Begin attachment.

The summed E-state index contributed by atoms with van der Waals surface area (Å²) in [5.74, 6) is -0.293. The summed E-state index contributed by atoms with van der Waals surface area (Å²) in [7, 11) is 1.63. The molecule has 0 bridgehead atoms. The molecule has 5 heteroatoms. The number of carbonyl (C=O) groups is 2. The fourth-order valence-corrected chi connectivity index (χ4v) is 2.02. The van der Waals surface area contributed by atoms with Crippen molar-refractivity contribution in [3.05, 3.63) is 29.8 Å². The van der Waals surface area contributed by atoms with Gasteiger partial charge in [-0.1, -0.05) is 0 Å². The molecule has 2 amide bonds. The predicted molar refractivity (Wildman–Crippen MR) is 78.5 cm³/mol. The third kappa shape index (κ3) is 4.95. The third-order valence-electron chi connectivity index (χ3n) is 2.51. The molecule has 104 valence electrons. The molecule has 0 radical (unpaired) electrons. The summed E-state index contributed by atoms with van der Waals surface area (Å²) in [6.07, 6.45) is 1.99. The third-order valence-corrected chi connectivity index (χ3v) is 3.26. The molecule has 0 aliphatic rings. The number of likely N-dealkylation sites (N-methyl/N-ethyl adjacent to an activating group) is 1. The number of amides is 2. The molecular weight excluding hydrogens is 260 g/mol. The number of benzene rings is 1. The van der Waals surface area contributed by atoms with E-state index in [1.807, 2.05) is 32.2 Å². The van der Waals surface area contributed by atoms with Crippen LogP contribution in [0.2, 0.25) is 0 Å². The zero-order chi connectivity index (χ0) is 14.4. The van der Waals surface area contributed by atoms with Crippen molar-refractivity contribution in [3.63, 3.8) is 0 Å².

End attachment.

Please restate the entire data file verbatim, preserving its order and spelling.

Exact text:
The summed E-state index contributed by atoms with van der Waals surface area (Å²) in [5.74, 6) is -0.293. The summed E-state index contributed by atoms with van der Waals surface area (Å²) in [7, 11) is 1.63. The molecule has 0 bridgehead atoms. The molecule has 5 heteroatoms. The number of carbonyl (C=O) groups is 2. The fourth-order valence-corrected chi connectivity index (χ4v) is 2.02. The van der Waals surface area contributed by atoms with Crippen molar-refractivity contribution in [3.05, 3.63) is 29.8 Å². The van der Waals surface area contributed by atoms with Gasteiger partial charge in [-0.1, -0.05) is 0 Å². The molecule has 2 amide bonds. The predicted molar refractivity (Wildman–Crippen MR) is 78.5 cm³/mol. The third kappa shape index (κ3) is 4.95. The third-order valence-electron chi connectivity index (χ3n) is 2.51. The molecule has 104 valence electrons. The molecule has 0 radical (unpaired) electrons. The summed E-state index contributed by atoms with van der Waals surface area (Å²) in [6.07, 6.45) is 1.99. The third-order valence-corrected chi connectivity index (χ3v) is 3.26. The molecule has 0 aliphatic rings. The number of likely N-dealkylation sites (N-methyl/N-ethyl adjacent to an activating group) is 1. The number of amides is 2. The molecular weight excluding hydrogens is 260 g/mol. The number of benzene rings is 1. The van der Waals surface area contributed by atoms with E-state index in [1.807, 2.05) is 32.2 Å². The van der Waals surface area contributed by atoms with Crippen LogP contribution in [0.2, 0.25) is 0 Å². The zero-order chi connectivity index (χ0) is 14.4. The van der Waals surface area contributed by atoms with Crippen molar-refractivity contribution in [3.63, 3.8) is 0 Å².